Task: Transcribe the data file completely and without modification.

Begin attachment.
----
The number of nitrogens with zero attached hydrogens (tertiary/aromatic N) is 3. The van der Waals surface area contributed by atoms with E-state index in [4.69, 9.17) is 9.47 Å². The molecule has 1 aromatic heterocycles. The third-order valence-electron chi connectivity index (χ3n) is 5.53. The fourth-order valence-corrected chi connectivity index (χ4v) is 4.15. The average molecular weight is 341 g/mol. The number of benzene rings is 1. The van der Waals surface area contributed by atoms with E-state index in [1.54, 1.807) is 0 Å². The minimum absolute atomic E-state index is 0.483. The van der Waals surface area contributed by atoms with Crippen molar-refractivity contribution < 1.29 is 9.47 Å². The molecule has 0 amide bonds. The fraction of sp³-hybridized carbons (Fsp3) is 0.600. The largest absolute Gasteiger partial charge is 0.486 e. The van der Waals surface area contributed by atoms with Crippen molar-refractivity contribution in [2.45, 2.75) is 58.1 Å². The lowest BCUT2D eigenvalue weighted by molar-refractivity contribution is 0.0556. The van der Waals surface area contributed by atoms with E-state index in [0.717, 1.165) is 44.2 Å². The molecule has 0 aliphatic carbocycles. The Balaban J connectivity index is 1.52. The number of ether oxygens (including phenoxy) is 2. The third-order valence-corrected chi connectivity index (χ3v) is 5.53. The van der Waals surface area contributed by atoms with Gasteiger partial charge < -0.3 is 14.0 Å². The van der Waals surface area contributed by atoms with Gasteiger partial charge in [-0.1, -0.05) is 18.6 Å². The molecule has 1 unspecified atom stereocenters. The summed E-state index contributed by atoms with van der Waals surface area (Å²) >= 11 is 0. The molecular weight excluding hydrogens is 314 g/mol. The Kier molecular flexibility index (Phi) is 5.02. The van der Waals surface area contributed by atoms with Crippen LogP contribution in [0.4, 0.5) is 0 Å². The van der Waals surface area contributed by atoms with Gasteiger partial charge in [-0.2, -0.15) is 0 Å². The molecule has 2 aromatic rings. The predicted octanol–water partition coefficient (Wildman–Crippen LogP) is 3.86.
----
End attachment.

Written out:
The number of nitrogens with zero attached hydrogens (tertiary/aromatic N) is 3. The van der Waals surface area contributed by atoms with E-state index in [4.69, 9.17) is 9.47 Å². The molecule has 1 aromatic heterocycles. The third-order valence-electron chi connectivity index (χ3n) is 5.53. The fourth-order valence-corrected chi connectivity index (χ4v) is 4.15. The average molecular weight is 341 g/mol. The number of benzene rings is 1. The van der Waals surface area contributed by atoms with E-state index in [1.54, 1.807) is 0 Å². The minimum absolute atomic E-state index is 0.483. The van der Waals surface area contributed by atoms with Crippen molar-refractivity contribution < 1.29 is 9.47 Å². The molecule has 0 amide bonds. The fraction of sp³-hybridized carbons (Fsp3) is 0.600. The largest absolute Gasteiger partial charge is 0.486 e. The van der Waals surface area contributed by atoms with Crippen molar-refractivity contribution in [2.45, 2.75) is 58.1 Å². The lowest BCUT2D eigenvalue weighted by molar-refractivity contribution is 0.0556. The van der Waals surface area contributed by atoms with E-state index in [0.717, 1.165) is 44.2 Å². The molecule has 0 aliphatic carbocycles. The Balaban J connectivity index is 1.52. The number of ether oxygens (including phenoxy) is 2. The third-order valence-corrected chi connectivity index (χ3v) is 5.53. The van der Waals surface area contributed by atoms with Gasteiger partial charge < -0.3 is 14.0 Å². The van der Waals surface area contributed by atoms with Gasteiger partial charge in [-0.1, -0.05) is 18.6 Å². The molecule has 1 unspecified atom stereocenters. The summed E-state index contributed by atoms with van der Waals surface area (Å²) >= 11 is 0. The molecular weight excluding hydrogens is 314 g/mol. The Kier molecular flexibility index (Phi) is 5.02. The van der Waals surface area contributed by atoms with Crippen LogP contribution in [0.4, 0.5) is 0 Å². The van der Waals surface area contributed by atoms with Gasteiger partial charge in [-0.2, -0.15) is 0 Å². The molecule has 2 aromatic rings. The predicted octanol–water partition coefficient (Wildman–Crippen LogP) is 3.86.